Unexpectedly, the landscape changes and becomes hilly, spotted [with - N.B.] occasional ravines and covered with fir and pine trees. The plane suddenly gains altitude and then descends abruptly, landing in an airfield at "Khvoinaya". The flight from Moscow takes us an hour and 45 minutes.
A young Captain, who looks like a "real" active duty-officer and is in charge of the command centre, escorts us to a dug-out where we receive food stamps. We walk over to a nearby tent in the woods; at the tent they serve tea, bread (!), butter and chocolate!!!...
It is cold, the rain drizzles and there are puddles underfoot. Anti-aircraft guns are booming in the distance - apparently, there is an air raid on Leningrad. We've landed at Smolninsky airfield, 30 kilometres away from the city.
But what a sight to see! Three rockets hover over the city - huge, bright-orange, egg-shaped - emitting a phosphorescent glow. I was told that they floated on automatic parachutes, swinging slowly. Our guns shoot at them but the rockets are hard to hit as, due to the parachute's automatic contraction caused by a shockwave, the rocket moves: a light, smooth bouncing movement - and here it hovers again in another place, swinging slowly.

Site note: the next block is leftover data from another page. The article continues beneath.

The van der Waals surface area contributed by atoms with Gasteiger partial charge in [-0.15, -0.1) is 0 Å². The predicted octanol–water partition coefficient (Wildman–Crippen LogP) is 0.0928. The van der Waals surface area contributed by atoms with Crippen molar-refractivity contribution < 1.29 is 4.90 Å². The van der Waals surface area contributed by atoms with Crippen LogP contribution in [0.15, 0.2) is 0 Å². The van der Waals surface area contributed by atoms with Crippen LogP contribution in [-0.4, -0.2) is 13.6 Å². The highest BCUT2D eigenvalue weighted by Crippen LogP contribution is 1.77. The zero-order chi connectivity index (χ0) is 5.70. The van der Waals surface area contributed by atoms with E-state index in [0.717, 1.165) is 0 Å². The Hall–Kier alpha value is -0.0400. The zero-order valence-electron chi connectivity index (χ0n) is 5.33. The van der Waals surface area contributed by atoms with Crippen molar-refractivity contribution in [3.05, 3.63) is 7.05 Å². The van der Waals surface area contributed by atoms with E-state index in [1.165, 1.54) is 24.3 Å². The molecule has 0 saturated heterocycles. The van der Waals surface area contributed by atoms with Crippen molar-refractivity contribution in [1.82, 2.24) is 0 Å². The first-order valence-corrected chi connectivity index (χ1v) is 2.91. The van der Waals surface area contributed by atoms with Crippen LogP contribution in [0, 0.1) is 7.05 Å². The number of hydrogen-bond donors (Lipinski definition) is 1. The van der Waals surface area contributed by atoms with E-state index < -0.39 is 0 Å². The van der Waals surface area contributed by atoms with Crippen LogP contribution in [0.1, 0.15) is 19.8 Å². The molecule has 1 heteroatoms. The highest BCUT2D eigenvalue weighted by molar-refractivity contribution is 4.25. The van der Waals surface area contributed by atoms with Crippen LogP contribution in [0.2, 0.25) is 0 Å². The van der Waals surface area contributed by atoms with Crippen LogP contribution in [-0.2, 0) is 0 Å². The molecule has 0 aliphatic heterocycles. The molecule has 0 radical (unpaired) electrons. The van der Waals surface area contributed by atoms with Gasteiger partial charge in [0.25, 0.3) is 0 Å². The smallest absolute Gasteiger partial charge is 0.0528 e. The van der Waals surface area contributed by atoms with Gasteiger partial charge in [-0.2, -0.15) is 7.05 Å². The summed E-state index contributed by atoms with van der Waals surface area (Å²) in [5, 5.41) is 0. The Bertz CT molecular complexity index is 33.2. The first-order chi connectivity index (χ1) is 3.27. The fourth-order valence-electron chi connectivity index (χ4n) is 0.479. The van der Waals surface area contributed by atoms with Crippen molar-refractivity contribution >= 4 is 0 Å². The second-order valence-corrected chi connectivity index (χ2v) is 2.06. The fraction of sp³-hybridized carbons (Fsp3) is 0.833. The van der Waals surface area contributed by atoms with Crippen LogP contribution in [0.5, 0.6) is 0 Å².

The rockets' glow and the gunfire sometimes turn night into day, and thanks to this light, we can reach the control room in 15-20 minutes, walking over mud and puddles... It's past one a.m., a bus arrives and its Moscow-bound passengers fill the room. The four of us board the bus and set off for Leningrad. The moon shines, making the highway dazzling white. This night recalls August nights in the Crimea. We are about to leave the airfield zone and the last pointsman has checked the driver's permit. As we move through the suburb villages and approach the city, the devastation increases and becomes more and more remarkable. It is hard to accept the scenes around us as reality, as something that actually exists. You feel like a spectator at a grandiose tragic play. The moonlight and contrasting lights and shadows turn blocks of fantastic lacy ruins and piles of rubble left after the collapsed buildings into theatrical decorations... There is no sound and no people... All the streets and squares have been cleaned up, and the silence of the city makes it even more remarkable. It creates the atmosphere of a great antique tragedy… Oh, my city, how beautiful you are even in disaster, you bear your hard lot with such great dignity and poise! And though at night you seem to be void of life, one still can feel your stoic, indomitable spirit!